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Mauritson Dry Creek Valley Zinfandel 2014
While it is impossible not to compare one vintage to the next, the reality is that we should sit back and enjoy the subtle nuances that make them unique. In my opinion, however, in 25 years, when we look back on the 2012-2014 vintages, it will go down as the greatest three-year stretch California has ever seen. Each vintage is truly spectacular, yet undoubtedly unique, and to attempt to compare them against each other is simply an injustice.
Critical AcclaimAll Vintages
A multifaceted and highly reputable sub-region of Sonoma, Dry Creek Valley is responsible for a wide range of wine styles—both red and white. One of the smallest AVAs in California, Dry Creek Valley has a winning combination of ideal geography and climate. Fertile, well-drained soils create concentrated varietal character while long, warm days, bookended by cool nights, allow grapes to reach full phenolic ripeness and balance. The warm and welcoming appellation is home to a number of family-owned vineyards and wineries that place a strong emphasis on sustainable farming practices.
Zinfandel reigns supreme here and still produces in a great number of very old vineyards—often 100 years old or older. These old vines create a powerful, voluptuous and sultry wine unlike those of any other region. Sauvignon Blanc, the valley’s signature white grape, also performs exceptionally well. Many other varieties grow comfortably here, including Cabernet Sauvignon, Grenache and Syrah. Petite Sirah is often found in blends with Zinfandel.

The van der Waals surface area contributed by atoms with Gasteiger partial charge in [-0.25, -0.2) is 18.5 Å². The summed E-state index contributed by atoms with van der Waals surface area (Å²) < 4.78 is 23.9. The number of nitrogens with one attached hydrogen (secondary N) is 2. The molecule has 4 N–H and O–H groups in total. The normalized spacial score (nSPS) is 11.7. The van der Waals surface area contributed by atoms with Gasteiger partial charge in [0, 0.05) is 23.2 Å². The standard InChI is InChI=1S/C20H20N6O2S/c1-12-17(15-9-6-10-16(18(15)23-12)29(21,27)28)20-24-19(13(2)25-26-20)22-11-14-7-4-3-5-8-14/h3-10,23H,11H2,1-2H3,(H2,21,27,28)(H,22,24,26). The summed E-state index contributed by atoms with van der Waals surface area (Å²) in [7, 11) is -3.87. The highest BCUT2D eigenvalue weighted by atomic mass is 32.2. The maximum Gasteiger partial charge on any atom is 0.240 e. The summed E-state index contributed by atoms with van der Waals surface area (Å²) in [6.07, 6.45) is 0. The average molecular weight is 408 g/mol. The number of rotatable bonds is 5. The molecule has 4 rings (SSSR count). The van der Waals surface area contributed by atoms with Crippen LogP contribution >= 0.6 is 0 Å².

Unapologetically bold, spice-driven and jammy, Zinfandel is often thought of as California’s flagship grape. And it fact it owns this title by having the ability to adapt to the states’ many microclimates and landscapes, producing unique expressions of the grape throughout. Zinfandel thrives in California’s Central Coast, as well throughout Sonoma County, parts of Napa County, the Sierra Foothills, Lodi and Paso Robles.
Zinfandel was born in Croatia and later made its way to southern Italy where it became known as Primitivo. The astute imperial nursery of Vienna collected specimen of the vine and acted as the source of its importation to New England by George Gibbs, probably in 1829. Eventually, making its way to California around the Gold Rush of 1849, Zinfandel found its new home, parading the true American spirit.
In the Glass
Zinfandel commonly expresses powerful notes of dark plum, blackberry, sweet spice, dark chocolate and licorice. Very ripe examples may express a hint of dried fruit like raisin, fig or prune. But Zinfandel grown in cooler, coastal zones often expresses red fruit, black pepper and fresh herbal characteristics of juniper and menthol.
Zinfandel is a powerfully flavored wine, mingling happily with bold food like brisket, lamb shanks, pork ribs or anything barbecued. More delicate Zins work with pork, lamb curry and even Ceasar Salad or Salad Nicoise.
Thanks to its popularity both for home winemaking and as communion wine, many Zinfandel vines were able to survive prohibition, leading to the abundance of "old vine" Zinfandels. These low-yielding, ancient vines tend to produce wine that is deeply concentrated, delicately perfumed and decidedly complex.